A pilot experimental study comparing different active learning strategies for understanding sampling

Tirlea, L, Baglin, J, Huynh, M and Elphinstone, B 2016, 'A pilot experimental study comparing different active learning strategies for understanding sampling', in H. MacGillivray, M. A. Martin and B. Phillips (ed.) Proceedings of the 9th Australian Conference on Teaching Statistics, Canberra, Australia, 8-9 December 2016, pp. 27-31.


Document type: Conference Paper
Collection: Conference Papers

Title A pilot experimental study comparing different active learning strategies for understanding sampling
Author(s) Tirlea, L
Baglin, J
Huynh, M
Elphinstone, B
Year 2016
Conference name OZCOTS 216: Australian Conference on Teaching Statistics
Conference location Canberra, Australia
Conference dates 8-9 December 2016
Proceedings title Proceedings of the 9th Australian Conference on Teaching Statistics
Editor(s) H. MacGillivray, M. A. Martin and B. Phillips
Publisher Statistical Society of Australia
Place of publication Canberra, Australia
Start page 27
End page 31
Total pages 5
Abstract This paper reports the preliminary results of an experiment evaluating the effect of two different active learning strategies for learning about the process of sampling. The experiment compared an interactive classroom exercise for taking a sample from a population, to an online simulation method, which had students engage in sampling using an online virtual world. A total of fifteen participants were randomly allocated to one of the two learning strategies where they completed a one-hour sampling lesson. Prior to randomisation, all participants completed a short quiz assessing their current understanding of sampling, in conjunction with rating their attitudes towards statistics. One week after completing their respective sampling task, the students completed a follow-up quiz and questionnaire. Overall, the results of this pilot study indicated that both groups had improved their knowledge of statistical sampling after one week follow-up, however, there was no evidence of a difference between the groups. This paper summarises the results of this pilot study and will utilise the findings to design the next phase of this research.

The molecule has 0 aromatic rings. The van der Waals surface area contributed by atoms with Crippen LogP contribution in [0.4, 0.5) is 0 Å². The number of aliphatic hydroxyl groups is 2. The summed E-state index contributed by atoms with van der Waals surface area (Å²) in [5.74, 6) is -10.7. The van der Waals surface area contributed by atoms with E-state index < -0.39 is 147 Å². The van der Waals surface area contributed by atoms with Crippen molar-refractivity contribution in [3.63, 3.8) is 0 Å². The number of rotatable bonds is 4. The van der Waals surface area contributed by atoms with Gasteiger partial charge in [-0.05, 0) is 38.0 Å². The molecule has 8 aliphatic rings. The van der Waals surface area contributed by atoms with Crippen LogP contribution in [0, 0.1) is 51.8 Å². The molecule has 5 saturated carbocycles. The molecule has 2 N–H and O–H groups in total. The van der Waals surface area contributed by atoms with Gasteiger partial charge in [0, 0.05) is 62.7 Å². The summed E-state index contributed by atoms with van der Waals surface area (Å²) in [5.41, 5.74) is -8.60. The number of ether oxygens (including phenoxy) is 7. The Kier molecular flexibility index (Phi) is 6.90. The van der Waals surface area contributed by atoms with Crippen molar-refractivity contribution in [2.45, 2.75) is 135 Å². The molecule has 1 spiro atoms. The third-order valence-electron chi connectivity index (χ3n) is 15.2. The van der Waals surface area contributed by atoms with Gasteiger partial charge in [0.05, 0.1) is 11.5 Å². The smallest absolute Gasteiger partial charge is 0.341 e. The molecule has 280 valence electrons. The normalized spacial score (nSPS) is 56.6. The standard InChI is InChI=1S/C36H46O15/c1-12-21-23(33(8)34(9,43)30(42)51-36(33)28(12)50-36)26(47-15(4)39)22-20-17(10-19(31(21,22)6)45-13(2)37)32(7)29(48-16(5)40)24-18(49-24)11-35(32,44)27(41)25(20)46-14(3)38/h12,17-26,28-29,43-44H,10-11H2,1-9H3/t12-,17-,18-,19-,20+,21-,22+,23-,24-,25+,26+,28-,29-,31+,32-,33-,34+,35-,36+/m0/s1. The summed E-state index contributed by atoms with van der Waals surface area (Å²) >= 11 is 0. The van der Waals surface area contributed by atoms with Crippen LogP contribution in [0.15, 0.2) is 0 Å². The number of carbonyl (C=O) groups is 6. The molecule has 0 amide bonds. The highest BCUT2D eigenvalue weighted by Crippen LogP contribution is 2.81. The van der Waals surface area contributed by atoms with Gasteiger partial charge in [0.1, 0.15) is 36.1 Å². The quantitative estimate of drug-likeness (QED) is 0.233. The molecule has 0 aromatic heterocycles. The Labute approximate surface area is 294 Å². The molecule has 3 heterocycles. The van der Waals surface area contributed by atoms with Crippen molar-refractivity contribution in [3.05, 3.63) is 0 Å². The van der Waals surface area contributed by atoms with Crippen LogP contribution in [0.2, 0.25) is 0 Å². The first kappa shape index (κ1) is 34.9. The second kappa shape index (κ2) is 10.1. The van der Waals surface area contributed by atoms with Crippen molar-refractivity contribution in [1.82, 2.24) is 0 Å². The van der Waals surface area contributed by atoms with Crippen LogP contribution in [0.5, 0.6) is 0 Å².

Subjects Statistics not elsewhere classified
Educational Technology and Computing
Higher Education
ISBN 9780980595024
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